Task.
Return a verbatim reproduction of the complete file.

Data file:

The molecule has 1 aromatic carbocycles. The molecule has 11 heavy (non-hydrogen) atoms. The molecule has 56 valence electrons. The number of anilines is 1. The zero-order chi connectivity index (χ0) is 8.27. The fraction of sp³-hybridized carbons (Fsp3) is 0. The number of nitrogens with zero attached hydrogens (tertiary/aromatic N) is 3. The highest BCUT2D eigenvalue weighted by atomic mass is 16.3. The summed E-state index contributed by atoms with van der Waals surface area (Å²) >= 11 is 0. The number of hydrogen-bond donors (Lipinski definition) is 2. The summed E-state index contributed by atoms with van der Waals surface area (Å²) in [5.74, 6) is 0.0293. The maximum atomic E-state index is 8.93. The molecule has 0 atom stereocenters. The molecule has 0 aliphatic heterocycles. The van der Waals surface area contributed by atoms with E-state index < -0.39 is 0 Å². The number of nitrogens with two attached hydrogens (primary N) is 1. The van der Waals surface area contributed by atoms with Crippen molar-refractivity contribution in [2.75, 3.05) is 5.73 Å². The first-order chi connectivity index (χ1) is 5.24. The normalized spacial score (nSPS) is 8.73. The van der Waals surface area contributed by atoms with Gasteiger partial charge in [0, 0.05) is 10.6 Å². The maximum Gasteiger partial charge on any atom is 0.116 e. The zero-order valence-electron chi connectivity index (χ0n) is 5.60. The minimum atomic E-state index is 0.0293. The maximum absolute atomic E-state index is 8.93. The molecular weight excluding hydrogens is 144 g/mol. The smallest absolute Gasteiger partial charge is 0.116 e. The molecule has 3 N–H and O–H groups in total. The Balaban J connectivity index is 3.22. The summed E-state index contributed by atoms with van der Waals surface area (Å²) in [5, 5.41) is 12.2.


The molecule has 1 aromatic carbocycles. The molecule has 11 heavy (non-hydrogen) atoms. The molecule has 56 valence electrons. The number of anilines is 1. The zero-order chi connectivity index (χ0) is 8.27. The fraction of sp³-hybridized carbons (Fsp3) is 0. The number of nitrogens with zero attached hydrogens (tertiary/aromatic N) is 3. The highest BCUT2D eigenvalue weighted by atomic mass is 16.3. The summed E-state index contributed by atoms with van der Waals surface area (Å²) >= 11 is 0. The number of hydrogen-bond donors (Lipinski definition) is 2. The summed E-state index contributed by atoms with van der Waals surface area (Å²) in [5.74, 6) is 0.0293. The maximum atomic E-state index is 8.93. The molecule has 0 atom stereocenters. The molecule has 0 aliphatic heterocycles. The van der Waals surface area contributed by atoms with E-state index < -0.39 is 0 Å². The number of nitrogens with two attached hydrogens (primary N) is 1. The van der Waals surface area contributed by atoms with Crippen molar-refractivity contribution in [2.75, 3.05) is 5.73 Å². The first-order chi connectivity index (χ1) is 5.24. The normalized spacial score (nSPS) is 8.73. The van der Waals surface area contributed by atoms with Gasteiger partial charge in [0, 0.05) is 10.6 Å². The maximum Gasteiger partial charge on any atom is 0.116 e. The zero-order valence-electron chi connectivity index (χ0n) is 5.60. The minimum atomic E-state index is 0.0293. The maximum absolute atomic E-state index is 8.93. The molecular weight excluding hydrogens is 144 g/mol. The smallest absolute Gasteiger partial charge is 0.116 e. The molecule has 3 N–H and O–H groups in total. The Balaban J connectivity index is 3.22. The summed E-state index contributed by atoms with van der Waals surface area (Å²) in [5, 5.41) is 12.2.